You would never know sometimes that I am a motivational speaker who talks to athletes of all abilities about setting realistic goals.
Case in point, on May 1 in my blog entry I was throwing out my potential IM finishing times based completely on my inexperience. Funny thing is that when I talk to running groups about goal setting, I always tell people (especially newbies) that you should have 3 goals: First is to finish, second is a realistic medium goal based on your average training runs, and third would be basically a best case scenario such as a PR. I tell them by setting 3 goals, you don't set yourself up for complete failure (like I did in retrospect on my May 1 post).

So what gave me the wakeup call? This past week my wife and I were in a local Loew's in the middle of the day picking up some hardware and I just happened to run into a guy (probably early 30's) wearing an Ironman Arizona shirt. Of course I asked him how he did, etc., and found out he had done 9 IM's and was going to be doing his 10th in Louisville. Sponge that I am, I was asking him lots of questions, and finally asked him what his IM PR was, which he told me was 11:15. He also told me his marathon PR was in the 2:59 range, which is 20 minutes faster than my 3:19 PR for the marathon. As we talked more and more, I began to see in my own mind how improbable it was for me to be thinking about a 10:30-11:00 IM when I had not even done one yet, and how I needed to backtrack and re-establish my goals.

So here are my revised goals as of today for my first IM in June of 2009: First is to finish within the alotted cutoff time, second is to achieve a medium range goal in the neighborhood of 13:00-14:00, and third under a best case scenario will be to come in somewhere around 12:00-13:00. After the talk I had with this guy, if I break 12:00 I will be both stunned and elated.

Monday, May 5, 2008

First 5000m swim, solid training last week, and close to buying a tri-bike

I swam a 5K (3.1 miles) for the first time ever this morning with no breaks. I treated my pace just like an easy long run and really never felt like I was getting fatigued until about the last 20 laps or so (I think the psychological aspect starts to kick in towards the end and you talk yourself into feeling more tired than perhaps you are). I doubt realistically that I'll ever be a relatively fast swimmer as compared to most experienced swimmers, but once again my endurance is what saves me in distance events.

Prior to today, I was really pleased with my training last week. I swam 4 times for a total of 7 miles (long swim of 2.5 miles) and ran 5 times for a total of 40.5 miles (long run was 10.5 miles). My average pace on the running was about 7:35 per mile.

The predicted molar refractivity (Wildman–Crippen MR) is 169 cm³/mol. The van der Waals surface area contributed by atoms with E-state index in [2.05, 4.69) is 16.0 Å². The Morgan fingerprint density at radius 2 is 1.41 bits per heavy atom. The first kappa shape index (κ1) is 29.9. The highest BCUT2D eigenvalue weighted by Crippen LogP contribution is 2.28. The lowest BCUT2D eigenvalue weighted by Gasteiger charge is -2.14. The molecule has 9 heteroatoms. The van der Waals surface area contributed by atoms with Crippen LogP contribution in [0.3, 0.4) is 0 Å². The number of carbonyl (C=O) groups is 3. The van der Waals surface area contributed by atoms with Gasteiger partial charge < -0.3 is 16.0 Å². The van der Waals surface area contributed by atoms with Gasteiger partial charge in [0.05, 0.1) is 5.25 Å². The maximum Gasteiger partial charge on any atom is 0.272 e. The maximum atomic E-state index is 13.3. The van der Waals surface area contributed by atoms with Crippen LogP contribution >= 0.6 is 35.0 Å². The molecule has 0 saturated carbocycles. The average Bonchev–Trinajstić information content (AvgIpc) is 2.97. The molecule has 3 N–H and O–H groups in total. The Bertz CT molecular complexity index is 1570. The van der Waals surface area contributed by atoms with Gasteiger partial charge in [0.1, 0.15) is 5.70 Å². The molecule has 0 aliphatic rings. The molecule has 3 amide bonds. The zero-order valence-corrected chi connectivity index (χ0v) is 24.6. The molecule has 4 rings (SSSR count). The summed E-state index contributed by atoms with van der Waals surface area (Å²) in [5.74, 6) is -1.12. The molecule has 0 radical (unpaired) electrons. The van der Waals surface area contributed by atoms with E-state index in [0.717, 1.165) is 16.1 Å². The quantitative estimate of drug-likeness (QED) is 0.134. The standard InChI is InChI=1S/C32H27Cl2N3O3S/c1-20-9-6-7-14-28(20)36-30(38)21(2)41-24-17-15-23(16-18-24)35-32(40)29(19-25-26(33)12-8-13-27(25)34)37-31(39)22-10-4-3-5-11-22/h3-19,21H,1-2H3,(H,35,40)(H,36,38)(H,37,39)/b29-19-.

On Saturday, I drove across town to a bike shop called Sugar Cycles to look at a Specialized Transition Comp (all carbon frame) and am pretty much sold on it. The 2 guys that I spoke to at length were very experienced triathletes and never once made me feel like I was an idiot or beneath them like the bike shop in my immediate area does. I told them I really knew nothing about the cycling aspect and they really took their time to put things into laymen's terms for me. My guess is that I'll have the bike as soon as this coming weekend and will start my cycling training then.

With a little less than 14 months to go to IM CDA, I feel like I already have a really solid foundation on the swimming and running, and I am really excited about incorporating the cycling part into the mix. Once I get a month or so of the cycling behind me, my plan is to entire my first triathlon in July or August (possibly even the Half-IM in Buffalo Springs on June 29, but I don't want to push it).

Thursday, May 1, 2008

Cycle question for the triathloners - Aluminum or carbon?

ok folks, after a few months of studying triathlon-specific bikes and still feeling pretty stupid about them, I can attest that knowledge is not power, knowledge is confusion. The question is, do I get an aluminum frame or a carbon frame?

Let me tell you where I stand in my Ironman training first so you can help me to better judge the type bike I need. I'm 48 years old and will turn 49 in December. My goal is to do the Couer d'Alene Ironman in June of 2009 and try to qualify for Hawaii in my age group. I'm a sub-3:20 marathoner and am already consistently swimming 2.4 miles a couple of times a month in 1:15-1:20. Here is my thought, and I may be WAY OFF BASE considering that I have never done an Ironman before... If I can complete the swim portion in 1:20, then less than 10 minutes in transition to the bike, then 5:00-5:30 on the bike, then less than 5 minutes in transition to the run, then the run in 4:00, I have a decent shot at a 10:30-11:00 Ironman. Now the question becomes, does that sort of time potentially get me into Hawaii for my age group? I have no idea, but if the bike is the signficant factor, then I'll do whatever it takes on the bike.

I've narrowed my choices down to 2 bikes, both made by Specialized (I chose Specialized mainly because 2 local bike shops carry both Specialized and Trek, and for reasons I can not explain, I just like the Specialized better):

The aluminum frame Specialized Transition E5 Comp (about $1,900) or the carbon frame Specialized Transition Comp (about $3,000). Regardless of which one I buy, I'll upgrade the wheels to the Zipp 404's, which I understand will make a tremendous difference in performance.

Any help that the more experienced triathletes can give me is greatly appreciated.